Grandma Bear was a bit of a snob. After living with her sister in New Zealand for a few years, she returned home to Australia with a double-barrelled surname. Somewhere between Gisborne and Brisbane, she had acquired ... a hyphen.
I don't know where her uppity ways came from. We were a working class family and she had been a cleaner, albeit in a posh private girls' school. She often started a sentence with: "When I was at Somerville House ...". By her dowager-like bearing, you would have thought she had been the headmistress.
We all loved her. There was, after all, more to Grandma Bear than her social aspirations.
Born along Lower River Terrace, Kangaroo Point in 1889, she had witnessed Brisbane's 1893 floods and also remembered Aborigines camping in her back yard. Her mother, in typical European style, gave them flour and tea. Grandma's mother was a strict, upright, God-fearing Scots woman, and a "bit fey". Her father was a Dane who had run off to sea at a young age. Despite being Australian-born of a Scottish mother and a Danish father, she still called England "home".
Grandma lived with us for several years. I used to sit with her in her bedroom listening to her stories of the past as dust danced in a shaft of sunlight coming through a high window. I don't recall much now, but I do remember the sound of her deliberate voice as she talked about "the Miss this" or "the Misses that", as she referred to the young women of her youth. She didn't have a distinct Australian accent, but I don't think she was "bunging it on". It was probably just the accent from her era.
One of her favourite memories (or was it partly a romantic fantasy?) was of the Italian count - Count Catanzaro - who would have returned to Australia to marry her had it not been for the torpedo that ended his life in the Mediterranean Sea. Strangely, her sister in New Zealand shared this same fantasy, but with herself as the intended bride. She even went so far as to give her son the middle name "Catanzaro". How must the poor kid and her husband have felt.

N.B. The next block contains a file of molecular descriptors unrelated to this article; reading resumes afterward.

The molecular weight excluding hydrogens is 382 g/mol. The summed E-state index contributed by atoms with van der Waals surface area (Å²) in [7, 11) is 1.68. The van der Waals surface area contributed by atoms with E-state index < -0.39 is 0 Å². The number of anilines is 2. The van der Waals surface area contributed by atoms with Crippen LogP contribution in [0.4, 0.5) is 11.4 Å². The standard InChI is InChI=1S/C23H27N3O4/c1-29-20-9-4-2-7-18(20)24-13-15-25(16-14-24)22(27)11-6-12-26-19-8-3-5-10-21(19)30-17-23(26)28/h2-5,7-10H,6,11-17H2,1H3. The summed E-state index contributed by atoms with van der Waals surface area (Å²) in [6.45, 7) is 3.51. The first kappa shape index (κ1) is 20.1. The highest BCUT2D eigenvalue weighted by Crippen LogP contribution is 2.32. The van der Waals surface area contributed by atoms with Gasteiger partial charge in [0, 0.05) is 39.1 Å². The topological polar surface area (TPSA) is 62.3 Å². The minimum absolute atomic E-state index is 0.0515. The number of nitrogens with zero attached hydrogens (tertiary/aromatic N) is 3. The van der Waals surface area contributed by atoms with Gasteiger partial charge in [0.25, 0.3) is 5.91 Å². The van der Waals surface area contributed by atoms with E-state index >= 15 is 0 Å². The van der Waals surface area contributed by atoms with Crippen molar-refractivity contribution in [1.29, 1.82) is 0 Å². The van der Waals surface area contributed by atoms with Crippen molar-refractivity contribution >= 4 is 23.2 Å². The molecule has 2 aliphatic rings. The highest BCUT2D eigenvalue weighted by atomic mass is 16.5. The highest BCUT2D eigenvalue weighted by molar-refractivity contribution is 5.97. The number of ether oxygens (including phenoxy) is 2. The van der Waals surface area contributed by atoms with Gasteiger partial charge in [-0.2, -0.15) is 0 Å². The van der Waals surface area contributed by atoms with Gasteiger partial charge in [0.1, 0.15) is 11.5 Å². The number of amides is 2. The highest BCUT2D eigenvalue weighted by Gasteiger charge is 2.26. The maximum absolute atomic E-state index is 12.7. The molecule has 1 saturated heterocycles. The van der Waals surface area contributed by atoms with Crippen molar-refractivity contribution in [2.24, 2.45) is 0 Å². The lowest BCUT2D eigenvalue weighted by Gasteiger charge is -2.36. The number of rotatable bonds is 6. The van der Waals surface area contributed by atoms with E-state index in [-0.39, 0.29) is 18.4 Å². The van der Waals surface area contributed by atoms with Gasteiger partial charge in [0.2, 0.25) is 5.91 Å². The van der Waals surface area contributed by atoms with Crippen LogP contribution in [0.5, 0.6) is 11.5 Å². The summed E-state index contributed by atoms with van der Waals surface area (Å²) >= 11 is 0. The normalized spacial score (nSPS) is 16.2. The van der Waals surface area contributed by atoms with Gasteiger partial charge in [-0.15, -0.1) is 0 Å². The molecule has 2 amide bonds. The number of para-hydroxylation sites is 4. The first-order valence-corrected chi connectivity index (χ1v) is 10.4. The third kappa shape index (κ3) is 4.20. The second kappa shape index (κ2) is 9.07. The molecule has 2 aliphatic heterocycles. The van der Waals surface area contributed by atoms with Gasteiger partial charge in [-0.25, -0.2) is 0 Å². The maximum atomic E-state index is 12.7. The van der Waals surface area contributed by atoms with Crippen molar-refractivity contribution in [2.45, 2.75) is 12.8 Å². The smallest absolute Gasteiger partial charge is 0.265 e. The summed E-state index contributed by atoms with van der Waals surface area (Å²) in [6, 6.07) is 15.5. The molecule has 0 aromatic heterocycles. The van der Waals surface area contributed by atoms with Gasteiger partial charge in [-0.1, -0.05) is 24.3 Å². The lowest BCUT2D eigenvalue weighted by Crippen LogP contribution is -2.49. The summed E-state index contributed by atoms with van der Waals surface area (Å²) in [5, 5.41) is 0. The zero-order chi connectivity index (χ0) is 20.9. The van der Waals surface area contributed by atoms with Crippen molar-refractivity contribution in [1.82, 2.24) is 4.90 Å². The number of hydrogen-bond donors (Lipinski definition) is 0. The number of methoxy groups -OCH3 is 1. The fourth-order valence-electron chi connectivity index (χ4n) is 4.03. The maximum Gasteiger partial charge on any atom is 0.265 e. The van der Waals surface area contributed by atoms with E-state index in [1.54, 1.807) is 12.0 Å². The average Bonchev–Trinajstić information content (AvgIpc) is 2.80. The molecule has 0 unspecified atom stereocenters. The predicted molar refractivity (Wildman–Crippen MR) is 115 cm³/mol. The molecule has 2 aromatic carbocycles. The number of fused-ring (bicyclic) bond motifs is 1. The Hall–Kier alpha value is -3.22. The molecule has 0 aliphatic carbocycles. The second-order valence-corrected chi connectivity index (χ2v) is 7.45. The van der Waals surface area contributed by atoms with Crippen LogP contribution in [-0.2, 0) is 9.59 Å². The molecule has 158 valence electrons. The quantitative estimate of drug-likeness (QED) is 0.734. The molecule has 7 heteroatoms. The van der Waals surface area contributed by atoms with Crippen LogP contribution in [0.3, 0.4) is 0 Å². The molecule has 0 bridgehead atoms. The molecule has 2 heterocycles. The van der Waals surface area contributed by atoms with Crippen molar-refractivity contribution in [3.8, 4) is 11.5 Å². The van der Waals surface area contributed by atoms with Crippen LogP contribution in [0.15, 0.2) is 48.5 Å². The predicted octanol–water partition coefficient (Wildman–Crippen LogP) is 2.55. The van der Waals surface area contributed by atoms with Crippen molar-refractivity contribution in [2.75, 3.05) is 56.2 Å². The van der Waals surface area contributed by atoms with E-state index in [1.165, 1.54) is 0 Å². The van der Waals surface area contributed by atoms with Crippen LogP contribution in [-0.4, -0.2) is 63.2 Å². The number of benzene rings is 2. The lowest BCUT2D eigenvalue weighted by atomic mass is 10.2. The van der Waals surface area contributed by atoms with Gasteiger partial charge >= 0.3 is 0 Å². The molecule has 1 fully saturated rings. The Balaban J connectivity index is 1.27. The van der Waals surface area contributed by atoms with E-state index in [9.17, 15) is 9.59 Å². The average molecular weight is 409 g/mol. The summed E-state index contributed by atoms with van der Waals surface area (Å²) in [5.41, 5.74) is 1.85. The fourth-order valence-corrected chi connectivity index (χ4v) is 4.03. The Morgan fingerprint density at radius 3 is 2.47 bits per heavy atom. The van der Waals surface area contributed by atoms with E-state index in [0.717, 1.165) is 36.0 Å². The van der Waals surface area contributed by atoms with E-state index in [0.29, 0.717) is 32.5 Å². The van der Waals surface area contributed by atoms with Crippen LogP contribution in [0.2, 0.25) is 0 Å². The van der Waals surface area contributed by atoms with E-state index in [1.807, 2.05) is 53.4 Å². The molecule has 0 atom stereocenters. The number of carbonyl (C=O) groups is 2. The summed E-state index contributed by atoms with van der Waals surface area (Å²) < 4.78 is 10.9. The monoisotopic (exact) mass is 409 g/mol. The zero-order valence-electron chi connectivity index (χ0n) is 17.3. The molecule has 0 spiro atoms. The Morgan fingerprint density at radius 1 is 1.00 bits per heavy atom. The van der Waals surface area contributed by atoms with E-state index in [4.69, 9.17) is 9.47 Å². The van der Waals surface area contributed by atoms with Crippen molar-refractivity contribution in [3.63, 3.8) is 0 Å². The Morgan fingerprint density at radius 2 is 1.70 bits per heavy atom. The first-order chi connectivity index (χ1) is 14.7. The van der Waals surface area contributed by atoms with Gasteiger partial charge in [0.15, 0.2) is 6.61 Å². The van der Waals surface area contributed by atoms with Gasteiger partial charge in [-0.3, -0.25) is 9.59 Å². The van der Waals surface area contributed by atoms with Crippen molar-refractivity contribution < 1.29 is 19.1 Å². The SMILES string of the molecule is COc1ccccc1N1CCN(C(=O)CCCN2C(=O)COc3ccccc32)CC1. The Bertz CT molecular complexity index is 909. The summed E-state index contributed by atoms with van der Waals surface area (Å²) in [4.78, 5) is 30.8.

I remember seeing an old postcard the Count had sent to Grandma. In the shaky handwriting of her old age, she had added the word "darling" to his greeting. This, I guess, was intended to add strength to her story that it was, in fact, she who he wanted to marry and not her sister.
In a photo she kept of Count Catanzaro, he looked like a real dandy with his perfectly coiffed hair and clarinette for a prop. Maybe his title of "Count" had also been just a prop, added to impress the local colonial ladies. Although, a glance at his foppish appearance had me wondering if he might have actually preferred the local lads.
Ah, what would my childhood have been without Grandma Bear? And who else in the family could have provided me with such amusing writing material?
Often when I write flash fiction, I draw on real life for ideas, but use a bit of poetic licence. However, this story needed no embellishment at all. Every word is absolutely true.